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The Stratigraphy of Serendipity

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Serendipity is slippery, marked by an ambiguity it is more enjoyable to explore than to lament. This talk will visit the concept through the lens of two related disciplines — classics and archaeology, particularly classical archaeology. From one direction, we will investigate the degree to which serendipity — the name an invention of the eighteenth century AD — possesses a stratigraphy, an ancient history, and examine some of the contexts in which Greeks and Romans (and those that study them) recognized the power of unexpected conjunctions and discoveries. From the other angle, the role of serendipity in the early history, and later development, of classical archaeology will be assessed. For a field in which the act of ‘discovery’ is so important, and luck so often ascribed to the successful, serendipity is a surprisingly unpopular factor to invoke — a reluctance that is actually quite revealing. Together these two disciplinary squints at the concept will demonstrate aspects of its history, elasticity, catalytic force, and occasional humor.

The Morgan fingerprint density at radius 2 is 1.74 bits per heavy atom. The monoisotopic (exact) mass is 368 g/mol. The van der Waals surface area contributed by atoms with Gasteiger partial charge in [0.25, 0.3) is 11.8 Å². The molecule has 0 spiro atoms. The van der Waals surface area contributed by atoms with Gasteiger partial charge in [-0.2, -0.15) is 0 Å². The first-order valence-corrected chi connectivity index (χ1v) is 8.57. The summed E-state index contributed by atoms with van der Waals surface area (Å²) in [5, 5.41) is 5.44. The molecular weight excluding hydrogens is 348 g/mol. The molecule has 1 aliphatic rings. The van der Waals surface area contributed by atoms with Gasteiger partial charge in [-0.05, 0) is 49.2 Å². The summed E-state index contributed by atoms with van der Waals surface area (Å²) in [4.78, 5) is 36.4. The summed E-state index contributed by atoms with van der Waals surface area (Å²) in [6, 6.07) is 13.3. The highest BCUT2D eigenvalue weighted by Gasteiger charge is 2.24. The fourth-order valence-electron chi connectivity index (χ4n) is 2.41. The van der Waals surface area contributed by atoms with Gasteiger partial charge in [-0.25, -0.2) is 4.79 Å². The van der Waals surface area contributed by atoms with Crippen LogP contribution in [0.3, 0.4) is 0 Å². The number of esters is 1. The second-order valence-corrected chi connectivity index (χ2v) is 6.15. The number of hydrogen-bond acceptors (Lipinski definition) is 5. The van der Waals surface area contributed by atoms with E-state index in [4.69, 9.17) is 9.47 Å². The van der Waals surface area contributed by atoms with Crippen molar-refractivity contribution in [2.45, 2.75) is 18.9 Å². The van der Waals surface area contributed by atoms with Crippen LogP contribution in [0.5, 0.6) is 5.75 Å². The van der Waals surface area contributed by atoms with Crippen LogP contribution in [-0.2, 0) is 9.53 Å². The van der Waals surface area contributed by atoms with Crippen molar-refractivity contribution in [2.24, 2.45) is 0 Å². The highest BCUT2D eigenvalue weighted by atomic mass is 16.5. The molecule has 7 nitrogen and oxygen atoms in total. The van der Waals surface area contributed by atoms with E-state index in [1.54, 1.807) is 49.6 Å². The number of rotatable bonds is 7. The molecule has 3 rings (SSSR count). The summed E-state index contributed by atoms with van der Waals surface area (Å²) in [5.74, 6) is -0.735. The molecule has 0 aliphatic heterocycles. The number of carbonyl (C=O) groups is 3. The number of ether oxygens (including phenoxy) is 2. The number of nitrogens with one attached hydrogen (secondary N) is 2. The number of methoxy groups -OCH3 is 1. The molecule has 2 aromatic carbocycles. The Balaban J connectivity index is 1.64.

Susan E. Alcock took her B.A. from Yale University, and her M.A. and Ph.D. from the Faculty of Classics at the University of Cambridge. After several years teaching at the University of Reading (UK) and the University of Michigan, in 2006 she was named the inaugural director of the Artemis A.W. and Martha Sharp Joukowsky Institute for Archaeology and the Ancient World, Joukowsky Family Professor of Archaeology, and Professor of Classics at Brown University. She is the author or editor of ten books, including Graecia Capta: The Landscapes of Roman Greece (Cambridge 1993), Pausanias: Travel and Memory in Roman Greece (with J.F. Cherry and J. Elsner; Oxford 2001), and Archaeologies of the Greek Past: Landscapes, Monuments and Memories (Cambridge 2001), which won the Spiro Kostof Award from the Society of Architectural Historians. She has been honored with awards for her undergraduate teaching, which she very much enjoys. Her current research interests include the study of the Hellenistic and Roman Mediterranean and Western Asia, landscape archaeology, the archaeology of imperialism, and the archaeology of memory. Dr. Alcock was a director of the Pylos Regional Archaeological Project (Messenia, Greece) and has recently begun fieldwork in southern Armenia, as co-director of the Vorotan Project, Syunik Marz.. Currently a Senior Fellow at the Center for Hellenic Studies (Washington, D.C.), Dr. Alcock was a 2001 recipient of a MacArthur Fellowship from the John D. and Catherine T. MacArthur Foundation.

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